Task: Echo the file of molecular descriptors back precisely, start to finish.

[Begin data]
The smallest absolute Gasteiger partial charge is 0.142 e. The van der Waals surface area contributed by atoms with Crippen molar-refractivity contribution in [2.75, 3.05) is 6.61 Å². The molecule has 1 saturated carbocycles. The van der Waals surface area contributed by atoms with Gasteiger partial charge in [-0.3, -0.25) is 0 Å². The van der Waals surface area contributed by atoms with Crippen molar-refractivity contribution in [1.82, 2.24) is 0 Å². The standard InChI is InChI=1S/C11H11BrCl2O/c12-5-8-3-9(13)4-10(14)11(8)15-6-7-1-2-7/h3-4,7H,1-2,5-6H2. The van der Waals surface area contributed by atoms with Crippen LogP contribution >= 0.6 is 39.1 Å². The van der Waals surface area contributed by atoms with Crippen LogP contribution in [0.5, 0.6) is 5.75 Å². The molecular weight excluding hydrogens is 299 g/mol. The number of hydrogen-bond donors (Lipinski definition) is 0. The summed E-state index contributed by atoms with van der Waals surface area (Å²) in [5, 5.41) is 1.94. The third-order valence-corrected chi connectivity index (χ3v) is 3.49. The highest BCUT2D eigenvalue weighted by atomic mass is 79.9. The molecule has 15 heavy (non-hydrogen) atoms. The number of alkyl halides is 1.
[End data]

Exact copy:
The smallest absolute Gasteiger partial charge is 0.142 e. The van der Waals surface area contributed by atoms with Crippen molar-refractivity contribution in [2.75, 3.05) is 6.61 Å². The molecule has 1 saturated carbocycles. The van der Waals surface area contributed by atoms with Gasteiger partial charge in [-0.3, -0.25) is 0 Å². The van der Waals surface area contributed by atoms with Crippen molar-refractivity contribution in [1.82, 2.24) is 0 Å². The standard InChI is InChI=1S/C11H11BrCl2O/c12-5-8-3-9(13)4-10(14)11(8)15-6-7-1-2-7/h3-4,7H,1-2,5-6H2. The van der Waals surface area contributed by atoms with Crippen LogP contribution >= 0.6 is 39.1 Å². The van der Waals surface area contributed by atoms with Crippen LogP contribution in [0.5, 0.6) is 5.75 Å². The molecular weight excluding hydrogens is 299 g/mol. The number of hydrogen-bond donors (Lipinski definition) is 0. The summed E-state index contributed by atoms with van der Waals surface area (Å²) in [5, 5.41) is 1.94. The third-order valence-corrected chi connectivity index (χ3v) is 3.49. The highest BCUT2D eigenvalue weighted by atomic mass is 79.9. The molecule has 15 heavy (non-hydrogen) atoms. The number of alkyl halides is 1.